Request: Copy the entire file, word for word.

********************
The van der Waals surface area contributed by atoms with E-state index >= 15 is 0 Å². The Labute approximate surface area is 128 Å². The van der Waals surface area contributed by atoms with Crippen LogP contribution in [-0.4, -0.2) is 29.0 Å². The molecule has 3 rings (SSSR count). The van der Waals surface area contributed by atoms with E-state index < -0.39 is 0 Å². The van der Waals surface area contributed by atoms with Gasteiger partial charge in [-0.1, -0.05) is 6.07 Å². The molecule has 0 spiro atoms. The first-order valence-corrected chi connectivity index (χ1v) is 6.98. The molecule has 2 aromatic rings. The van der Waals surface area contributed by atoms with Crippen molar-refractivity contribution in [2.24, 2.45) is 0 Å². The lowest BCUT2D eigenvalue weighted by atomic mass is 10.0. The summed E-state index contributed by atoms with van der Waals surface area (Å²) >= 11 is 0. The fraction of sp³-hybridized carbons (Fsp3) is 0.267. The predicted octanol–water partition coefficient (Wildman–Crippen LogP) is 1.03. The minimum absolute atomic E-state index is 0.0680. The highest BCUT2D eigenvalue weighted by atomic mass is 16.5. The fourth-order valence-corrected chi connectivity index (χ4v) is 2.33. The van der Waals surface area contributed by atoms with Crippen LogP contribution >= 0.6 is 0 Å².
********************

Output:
The van der Waals surface area contributed by atoms with E-state index >= 15 is 0 Å². The Labute approximate surface area is 128 Å². The van der Waals surface area contributed by atoms with Crippen LogP contribution in [-0.4, -0.2) is 29.0 Å². The molecule has 3 rings (SSSR count). The van der Waals surface area contributed by atoms with E-state index < -0.39 is 0 Å². The van der Waals surface area contributed by atoms with Gasteiger partial charge in [-0.1, -0.05) is 6.07 Å². The molecule has 0 spiro atoms. The first-order valence-corrected chi connectivity index (χ1v) is 6.98. The molecule has 2 aromatic rings. The van der Waals surface area contributed by atoms with Crippen molar-refractivity contribution in [2.24, 2.45) is 0 Å². The lowest BCUT2D eigenvalue weighted by atomic mass is 10.0. The summed E-state index contributed by atoms with van der Waals surface area (Å²) >= 11 is 0. The fraction of sp³-hybridized carbons (Fsp3) is 0.267. The predicted octanol–water partition coefficient (Wildman–Crippen LogP) is 1.03. The minimum absolute atomic E-state index is 0.0680. The highest BCUT2D eigenvalue weighted by atomic mass is 16.5. The fourth-order valence-corrected chi connectivity index (χ4v) is 2.33. The van der Waals surface area contributed by atoms with Crippen LogP contribution >= 0.6 is 0 Å².